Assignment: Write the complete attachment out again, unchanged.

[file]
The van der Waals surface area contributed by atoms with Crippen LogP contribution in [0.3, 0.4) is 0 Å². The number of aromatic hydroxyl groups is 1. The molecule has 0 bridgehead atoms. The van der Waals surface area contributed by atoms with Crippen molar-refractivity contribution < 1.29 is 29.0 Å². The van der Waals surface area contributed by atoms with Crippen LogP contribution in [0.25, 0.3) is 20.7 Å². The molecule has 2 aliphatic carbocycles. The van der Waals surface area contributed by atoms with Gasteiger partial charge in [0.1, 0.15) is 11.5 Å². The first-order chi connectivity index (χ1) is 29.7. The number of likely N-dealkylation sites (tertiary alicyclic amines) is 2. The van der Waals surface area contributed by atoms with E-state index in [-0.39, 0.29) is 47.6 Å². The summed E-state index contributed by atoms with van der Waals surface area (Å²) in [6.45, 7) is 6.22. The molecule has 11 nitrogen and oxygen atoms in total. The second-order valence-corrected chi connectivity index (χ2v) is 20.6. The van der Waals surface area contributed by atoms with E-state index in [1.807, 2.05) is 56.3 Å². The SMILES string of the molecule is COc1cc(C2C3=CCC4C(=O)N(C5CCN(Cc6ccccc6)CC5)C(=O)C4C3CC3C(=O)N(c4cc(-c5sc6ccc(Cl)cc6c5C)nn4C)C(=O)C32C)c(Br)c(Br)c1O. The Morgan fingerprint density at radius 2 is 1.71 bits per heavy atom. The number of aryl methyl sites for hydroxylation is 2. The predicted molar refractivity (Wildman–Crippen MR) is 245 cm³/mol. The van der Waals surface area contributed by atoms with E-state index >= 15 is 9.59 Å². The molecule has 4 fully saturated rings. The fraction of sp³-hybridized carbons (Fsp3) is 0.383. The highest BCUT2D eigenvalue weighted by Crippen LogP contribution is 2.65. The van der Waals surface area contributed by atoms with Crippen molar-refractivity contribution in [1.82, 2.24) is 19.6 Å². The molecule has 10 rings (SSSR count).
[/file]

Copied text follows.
The van der Waals surface area contributed by atoms with Crippen LogP contribution in [0.3, 0.4) is 0 Å². The number of aromatic hydroxyl groups is 1. The molecule has 0 bridgehead atoms. The van der Waals surface area contributed by atoms with Crippen molar-refractivity contribution < 1.29 is 29.0 Å². The van der Waals surface area contributed by atoms with Crippen LogP contribution in [0.25, 0.3) is 20.7 Å². The molecule has 2 aliphatic carbocycles. The van der Waals surface area contributed by atoms with Gasteiger partial charge in [0.1, 0.15) is 11.5 Å². The first-order chi connectivity index (χ1) is 29.7. The number of likely N-dealkylation sites (tertiary alicyclic amines) is 2. The van der Waals surface area contributed by atoms with E-state index in [-0.39, 0.29) is 47.6 Å². The summed E-state index contributed by atoms with van der Waals surface area (Å²) in [6.45, 7) is 6.22. The molecule has 11 nitrogen and oxygen atoms in total. The second-order valence-corrected chi connectivity index (χ2v) is 20.6. The van der Waals surface area contributed by atoms with E-state index in [1.807, 2.05) is 56.3 Å². The SMILES string of the molecule is COc1cc(C2C3=CCC4C(=O)N(C5CCN(Cc6ccccc6)CC5)C(=O)C4C3CC3C(=O)N(c4cc(-c5sc6ccc(Cl)cc6c5C)nn4C)C(=O)C32C)c(Br)c(Br)c1O. The Morgan fingerprint density at radius 2 is 1.71 bits per heavy atom. The number of aryl methyl sites for hydroxylation is 2. The predicted molar refractivity (Wildman–Crippen MR) is 245 cm³/mol. The van der Waals surface area contributed by atoms with E-state index >= 15 is 9.59 Å². The molecule has 4 fully saturated rings. The fraction of sp³-hybridized carbons (Fsp3) is 0.383. The highest BCUT2D eigenvalue weighted by Crippen LogP contribution is 2.65. The van der Waals surface area contributed by atoms with Crippen molar-refractivity contribution in [1.82, 2.24) is 19.6 Å². The molecule has 10 rings (SSSR count).